The beginning of school brings up lots of emotions for kids. Some of them are positive, such as excitement to see friends, meet their new teacher and get back into a structured routine. Some of them are negative, such as frustration with having to do homework, getting to bed early and sitting in a desk all day. When the dust settles (after the first month or so) you will find that the kids who like school are the kids who do well there. Whether it’s that they do well academically or that they do well socially, the kids who get affirmed at school, like school. The kids who don’t, don’t.
School is for learning, both academically and socially, and if kids do great in both areas, they often LOVE school. If they are really good at school but not so good socially, they may just LIKE school and the same goes for kids who do well socially but not that well academically. The kids who are good at school love report card day and those who are good at friendships love field trips because they can socialize all day!
To better understand your child’s reaction to school, it’s important to consider their area of intelligence. In looking at The Seven Areas of Intelligence below consider where your child excels naturally. For example, if your child doesn’t have to work that hard in math but still gets an A, he likely has a high level of Logical-Mathematical intelligence. If he works extremely hard for that A, chances are he doesn’t.
THE SEVEN AREAS OF INTELLIGENCE
- Linguistic—the capacity to use language effectively as a means of expression and communication through the written or spoken word (example: Shakespeare)
- Logical-Mathematical—the ability to recognize relationships and patterns between concepts and things, to think logically, to calculate numbers, and to solve problems scientifically and systematically (example: Einstein)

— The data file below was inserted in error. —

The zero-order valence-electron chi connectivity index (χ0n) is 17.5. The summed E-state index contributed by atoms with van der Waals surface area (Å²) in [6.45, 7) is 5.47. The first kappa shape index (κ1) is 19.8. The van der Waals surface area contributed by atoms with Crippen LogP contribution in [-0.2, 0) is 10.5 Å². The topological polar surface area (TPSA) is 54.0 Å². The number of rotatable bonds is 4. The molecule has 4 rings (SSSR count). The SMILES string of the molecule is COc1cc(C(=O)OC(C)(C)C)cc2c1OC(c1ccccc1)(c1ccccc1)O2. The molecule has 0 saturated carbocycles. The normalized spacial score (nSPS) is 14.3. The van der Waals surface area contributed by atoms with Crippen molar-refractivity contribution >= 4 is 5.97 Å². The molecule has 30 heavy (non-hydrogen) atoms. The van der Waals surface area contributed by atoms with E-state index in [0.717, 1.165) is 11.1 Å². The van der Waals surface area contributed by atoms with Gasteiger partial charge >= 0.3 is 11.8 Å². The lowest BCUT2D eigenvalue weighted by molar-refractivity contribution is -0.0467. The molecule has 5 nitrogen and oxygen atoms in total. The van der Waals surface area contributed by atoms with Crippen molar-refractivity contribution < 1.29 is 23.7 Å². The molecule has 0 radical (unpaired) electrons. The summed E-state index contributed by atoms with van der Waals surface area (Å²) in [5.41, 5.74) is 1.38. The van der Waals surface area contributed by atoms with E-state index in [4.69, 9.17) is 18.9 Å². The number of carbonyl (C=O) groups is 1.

- Visual-Spatial—the ability to think in images and orient one- self spatially (example: Picasso)
- Musical—the capacity to use music as a vehicle of expression. Musically intelligent people are perceptive to elements of rhythm, melody, and pitch (example: Mozart)
- Bodily-Kinesthetic—the capacity of using one’s own body skillfully as a means of expression or to work with one’s body to create or manipulate objects (example: Michael Jordan)
- Interpersonal – the capacity to appropriately and effectively communicate with and respond to other people (example: Oprah)
- Intrapersonal – the capacity to accurately know oneself, including knowledge of one’s own strengths, motivations, goals and feelings (example: Freud)
At school, the areas of intelligence are measured during different parts of the day. Linguistic is measured in english, Logical-Mathematical in math and science, Visual-Spatial in art, Musical in music, Bodily-Kinesthetic in P.E. and Interpersonal with friends throughout the day. The problem is (and why many kids don’t like school) is that Logical-Mathematical and Linguistic Intelligence are what schools and teachers spend the majority of their time focusing on. Kids with high Interpersonal intelligence get in trouble for talking, kids with high Visual-Spatial intelligence get in trouble for drawing and kids with high Musical intelligence get in trouble for drumming their pencils on the desk. While these things are all distracting to some extent, kids who have high levels of intelligence that are not being measured inside the classroom often feel unsuccessful and bored.
The next time your child complains about not liking school, take some time to think about where their heightened intelligence lies. If it is in music, make sure he or she takes music classes or lessons. If it is Bodily-Kinesthetic, make sure he or she can play plenty of sports and if it is Interpersonal, schedule lots of times with friends. If kids have plenty of opportunities outside the school day to do what they’re good at, school might not seem so bad.